1. __builtin_mul_overflow, operation type unsigned, result type signed: The logic from case 2 applies here.

Do you want the patch to go in this direction? Since we have to consider these 6 cases, I think it would be more complicated than what you were describing.

Yes, the main result is defined to be the true value mod 2^k even when overflow occurs. We do use the intrinsics to implement the existing fixed-width GCC builtins, which are meant to be useful not just for security checking, but for implementing arbitrary-precision arithmetic libraries. (LLVM doesn't seem to reliably do the add/adc peepholes that make that performant, though.)


Oh, I see your point; I wasn't thinking about the fact that some of the overflows aren't necessarily overflows in the result type. Going ahead with your original approach seems reasonable.

scanon added a subscriber: scanon.Sep 23 2015, 1:06 PM
DavidEGrayson edited edge metadata.
DavidEGrayson removed rL LLVM as the repository for this revision.

I have changed the patch to incorporate most of John McCall's feedback. The only thing I didn't act on was the suggestion to change the names of the variables XITy, YITy, RITy, and EITy, because I could not think of anything better.

DavidEGrayson marked 18 inline comments as done.Sep 24 2015, 12:44 AM

X and Y aren't unreasonable for the operands, although you could also use "left" and "right" (or LHS/RHS), especially since it's significant for subtraction. R is short for "result" and should be spelled out. E is presumably short for "encompassing", but that is not immediately obvious even to someone reading your patch; spelling it out wouldn't hurt, or you could at least use a longer abbreviation.

You should also spell out the different *Ty suffixes in some way that differentiates them. I don't think you actually need the *QTy variables. The *ITy variables aren't really types and should not be named that way. *LLVMTy is not unreasonable for the IR types.

I have incorporated John McCall's feedback about variable naming. I was able to remove most of the *QTy variables, but ResultQTy is used in several places and the expression to compute it is pretty long, so I kept it.

I would argue that a struct with a width and signedness does in fact define an integer type. It's not a clang type or an LLVM type though. But that's fine, I renamed those variables to be called *Info.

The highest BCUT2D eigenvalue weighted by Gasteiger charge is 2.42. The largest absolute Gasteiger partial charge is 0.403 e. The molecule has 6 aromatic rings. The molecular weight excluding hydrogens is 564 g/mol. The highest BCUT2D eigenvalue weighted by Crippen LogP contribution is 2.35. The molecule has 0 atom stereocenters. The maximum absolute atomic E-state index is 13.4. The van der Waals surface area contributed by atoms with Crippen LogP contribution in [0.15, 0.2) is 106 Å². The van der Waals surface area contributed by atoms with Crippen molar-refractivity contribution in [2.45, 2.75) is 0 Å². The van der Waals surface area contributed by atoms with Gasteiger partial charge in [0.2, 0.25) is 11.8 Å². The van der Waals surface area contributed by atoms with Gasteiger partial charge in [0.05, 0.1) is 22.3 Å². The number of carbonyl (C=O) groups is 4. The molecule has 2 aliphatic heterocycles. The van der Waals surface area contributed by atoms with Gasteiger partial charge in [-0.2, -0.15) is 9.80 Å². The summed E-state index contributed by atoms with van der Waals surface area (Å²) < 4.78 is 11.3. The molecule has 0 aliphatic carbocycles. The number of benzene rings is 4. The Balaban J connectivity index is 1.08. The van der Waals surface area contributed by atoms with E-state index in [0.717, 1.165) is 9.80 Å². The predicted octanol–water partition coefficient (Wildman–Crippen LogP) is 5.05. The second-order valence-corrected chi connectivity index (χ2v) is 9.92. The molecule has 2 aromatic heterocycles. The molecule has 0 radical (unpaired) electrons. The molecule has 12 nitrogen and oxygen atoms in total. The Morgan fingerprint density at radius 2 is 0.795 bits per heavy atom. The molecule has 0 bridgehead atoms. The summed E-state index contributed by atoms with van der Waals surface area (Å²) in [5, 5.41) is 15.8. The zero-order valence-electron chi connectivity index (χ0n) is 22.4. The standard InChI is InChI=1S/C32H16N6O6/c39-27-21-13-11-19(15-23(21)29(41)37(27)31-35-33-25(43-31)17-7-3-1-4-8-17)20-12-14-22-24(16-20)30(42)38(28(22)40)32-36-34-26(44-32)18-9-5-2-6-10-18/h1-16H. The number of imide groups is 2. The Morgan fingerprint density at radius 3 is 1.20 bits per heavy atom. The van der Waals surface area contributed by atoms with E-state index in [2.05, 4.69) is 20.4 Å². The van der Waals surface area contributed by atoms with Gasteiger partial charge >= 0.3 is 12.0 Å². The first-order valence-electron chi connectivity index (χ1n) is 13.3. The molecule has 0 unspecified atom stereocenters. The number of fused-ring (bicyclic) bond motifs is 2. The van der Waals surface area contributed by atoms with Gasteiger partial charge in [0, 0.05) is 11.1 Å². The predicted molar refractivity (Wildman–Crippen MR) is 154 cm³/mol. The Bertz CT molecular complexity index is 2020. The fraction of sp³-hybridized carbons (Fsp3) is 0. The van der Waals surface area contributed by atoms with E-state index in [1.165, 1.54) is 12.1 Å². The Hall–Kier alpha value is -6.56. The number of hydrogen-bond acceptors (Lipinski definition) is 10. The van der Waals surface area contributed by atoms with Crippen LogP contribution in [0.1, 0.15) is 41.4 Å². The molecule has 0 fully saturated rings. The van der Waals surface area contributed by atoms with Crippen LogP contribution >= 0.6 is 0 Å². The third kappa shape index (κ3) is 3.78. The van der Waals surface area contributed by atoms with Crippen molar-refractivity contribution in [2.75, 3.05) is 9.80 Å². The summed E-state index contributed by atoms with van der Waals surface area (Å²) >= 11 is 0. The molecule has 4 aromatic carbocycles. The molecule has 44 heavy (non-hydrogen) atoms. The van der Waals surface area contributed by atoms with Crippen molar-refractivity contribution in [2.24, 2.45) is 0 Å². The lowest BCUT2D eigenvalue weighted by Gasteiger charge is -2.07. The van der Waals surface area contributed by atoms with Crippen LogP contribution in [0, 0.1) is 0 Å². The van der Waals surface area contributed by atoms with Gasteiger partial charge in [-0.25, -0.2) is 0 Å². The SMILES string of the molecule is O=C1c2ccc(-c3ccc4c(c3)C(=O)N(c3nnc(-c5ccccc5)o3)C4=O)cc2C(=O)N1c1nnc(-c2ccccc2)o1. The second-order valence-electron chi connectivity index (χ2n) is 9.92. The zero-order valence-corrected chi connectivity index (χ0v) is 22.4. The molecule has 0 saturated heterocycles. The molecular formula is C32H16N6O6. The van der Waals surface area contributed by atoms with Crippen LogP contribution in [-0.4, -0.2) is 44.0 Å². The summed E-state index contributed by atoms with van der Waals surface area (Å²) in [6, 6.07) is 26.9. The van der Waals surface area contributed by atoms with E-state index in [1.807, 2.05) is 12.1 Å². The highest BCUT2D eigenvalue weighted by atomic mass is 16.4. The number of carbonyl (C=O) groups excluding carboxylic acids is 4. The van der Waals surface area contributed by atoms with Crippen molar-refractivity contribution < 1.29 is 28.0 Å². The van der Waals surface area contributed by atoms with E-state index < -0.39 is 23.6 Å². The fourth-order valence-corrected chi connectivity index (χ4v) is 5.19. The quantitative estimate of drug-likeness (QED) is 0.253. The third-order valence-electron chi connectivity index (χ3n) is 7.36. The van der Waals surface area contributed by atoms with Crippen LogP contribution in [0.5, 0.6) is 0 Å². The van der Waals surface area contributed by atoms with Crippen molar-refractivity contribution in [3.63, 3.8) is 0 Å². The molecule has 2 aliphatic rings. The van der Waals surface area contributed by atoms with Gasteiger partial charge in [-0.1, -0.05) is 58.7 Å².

Is there a better place to stick getIntegerWidthAndSignedness? It seems like a basic feature like this should be part of clang::Type or something.

DavidEGrayson retitled this revision from Three new security overflow builtins with generic argument types to Three new overflow builtins with generic argument types.Sep 28 2015, 8:45 AM
DavidEGrayson updated this object.

LGTM, thanks.

DavidEGrayson added inline comments.Sep 29 2015, 1:38 PM

Sorry, I need to fix this incorrect comment. I would probably just remove the second paragraph. After that, the patch is probably good to be committed.

I changed the patch in two ways: it now returns ExprError() is the third argument is wrong (for consistency with the other argument checking code). I removed an outdated comment for EncompassingIntegerType.

Thanks for reviewing this, John! I think it is finally ready to be committed. Please let me know if I have to do anything else to get it committed.

This patch is still based on 248284, which is from 8 days ago. Hopefully it can still be committed cleanly.

DavidEGrayson marked an inline comment as done.Oct 7 2015, 10:37 AM

Well, it has been another week. John, I don't have commit access, so can you commit this? Thanks! Let me know if the patch doesn't apply cleanly or any tests fail.

Sorry for the delay. Committed with a few minor tweaks in r251650.

Thanks, John! Looks like it's actually committed in rL251651. Thanks for handling the volatile pointers correctly (I didn't know I had to do something special for them) and giving me credit in the commit message!

DavidEGrayson accepted this revision.Oct 30 2015, 9:02 AM
DavidEGrayson added a reviewer: DavidEGrayson.
This revision is now accepted and ready to land.Oct 30 2015, 9:02 AM